Ancient stone circle found in Wales was 'dismantled and rebuilt' as Stonehenge

Credit: PA

Archaeologists in Wales have discovered the remains of an ancient stone circle which they think could have been dismantled and rebuilt as Stonehenge.

The stone circle named Waun Mawn was found in the Preseli Hills in Pembrokeshire.

It is in the same area where the smaller "bluestones" found at Stonehenge, are known to have come from.

The team behind the discovery said there are key elements linking Wiltshire's most iconic heritage site to the Welsh monument, one of the biggest stone circles ever found in Britain.

UCL’s Professor Mike Parker Pearson at Stonehenge. Credit: Barney Rowe/BBC/PA

They suggest its bluestones could have been moved as the ancient people of the Preseli region migrated, even taking their monuments with them, as a sign of their ancestral identity, and re-erecting them at Stonehenge near Salisbury, 175 miles away.

Experts say this could explain why the bluestones, thought to be the first monoliths erected at Stonehenge, were brought from so far away, while most circles are constructed within a short distance of their quarries.

Archaeological investigations, as part of the "Stones of Stonehenge" research project, previously excavated two bluestone quarries in the Preseli Hills and discovered the bluestones had been extracted before the first stage of Stonehenge was built in 3000BC.

Archaeological excavation revealed a series of stone holes Credit: Mike Parker Pearson/Antiquity Journal/PA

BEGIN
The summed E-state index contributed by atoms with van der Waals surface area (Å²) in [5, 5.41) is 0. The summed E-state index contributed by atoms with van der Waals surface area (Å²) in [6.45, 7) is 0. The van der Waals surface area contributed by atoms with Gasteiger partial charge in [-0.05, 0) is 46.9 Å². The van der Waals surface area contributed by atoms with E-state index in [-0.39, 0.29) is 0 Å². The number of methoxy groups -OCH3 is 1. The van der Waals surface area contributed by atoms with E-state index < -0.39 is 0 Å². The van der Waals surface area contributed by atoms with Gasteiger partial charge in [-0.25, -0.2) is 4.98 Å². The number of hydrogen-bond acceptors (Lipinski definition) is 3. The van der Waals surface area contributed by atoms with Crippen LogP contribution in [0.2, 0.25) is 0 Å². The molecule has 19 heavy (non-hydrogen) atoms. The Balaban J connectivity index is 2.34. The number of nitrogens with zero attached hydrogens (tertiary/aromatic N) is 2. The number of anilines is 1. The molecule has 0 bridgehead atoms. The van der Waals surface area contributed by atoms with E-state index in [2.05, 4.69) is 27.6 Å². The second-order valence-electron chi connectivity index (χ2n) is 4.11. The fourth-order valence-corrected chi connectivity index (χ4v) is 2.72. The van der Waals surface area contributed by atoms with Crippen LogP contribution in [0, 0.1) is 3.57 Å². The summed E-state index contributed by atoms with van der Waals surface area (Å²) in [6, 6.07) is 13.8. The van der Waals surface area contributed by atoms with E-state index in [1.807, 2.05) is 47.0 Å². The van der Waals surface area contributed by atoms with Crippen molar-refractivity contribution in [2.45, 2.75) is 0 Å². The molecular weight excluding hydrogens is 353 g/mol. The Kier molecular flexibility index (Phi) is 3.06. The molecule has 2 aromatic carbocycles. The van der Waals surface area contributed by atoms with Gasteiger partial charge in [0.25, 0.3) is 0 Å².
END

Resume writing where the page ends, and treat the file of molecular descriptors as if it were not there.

This prompted the team to re-investigate the nearby Waun Mawn stones to see if it was the site of a stone circle supplied by the quarry and later moved.

Only four monoliths remain at the site, but an archaeological dig in 2018 revealed holes where stones would have stood, showing the remaining stones are part of a wider circle of 30-50 stones.

Several of the monoliths at the World Heritage Site on Salisbury Plain are made of the same rock type as those that still remain at the Welsh site. One them also has an unusual cross-section which matches one of the holes left at Waun Mawn, suggesting the monolith began its life as part of the stone circle in the Preseli Hills before being moved.

The Wesh stone circle was an important and densely settled area in Neolithic times until 3000 BC when activity seems to have ceased.

Prof Parker Pearson said: "It's as if they just vanished. Maybe most of the people migrated, taking their stones - their ancestral identities - with them."

With only a few of the Stonehenge stones directly linked to Waun Mawn, the archaeologists also believe monoliths from other stone circles could have been taken from Wales to form part of the new monument.

Prof Parker Pearson said: "With an estimated 80 bluestones put up on Salisbury Plain at Stonehenge and nearby Bluestonehenge, my guess is that Waun Mawn was not the only stone circle that contributed to Stonehenge."

Stonehenge in the snow last month Credit: PA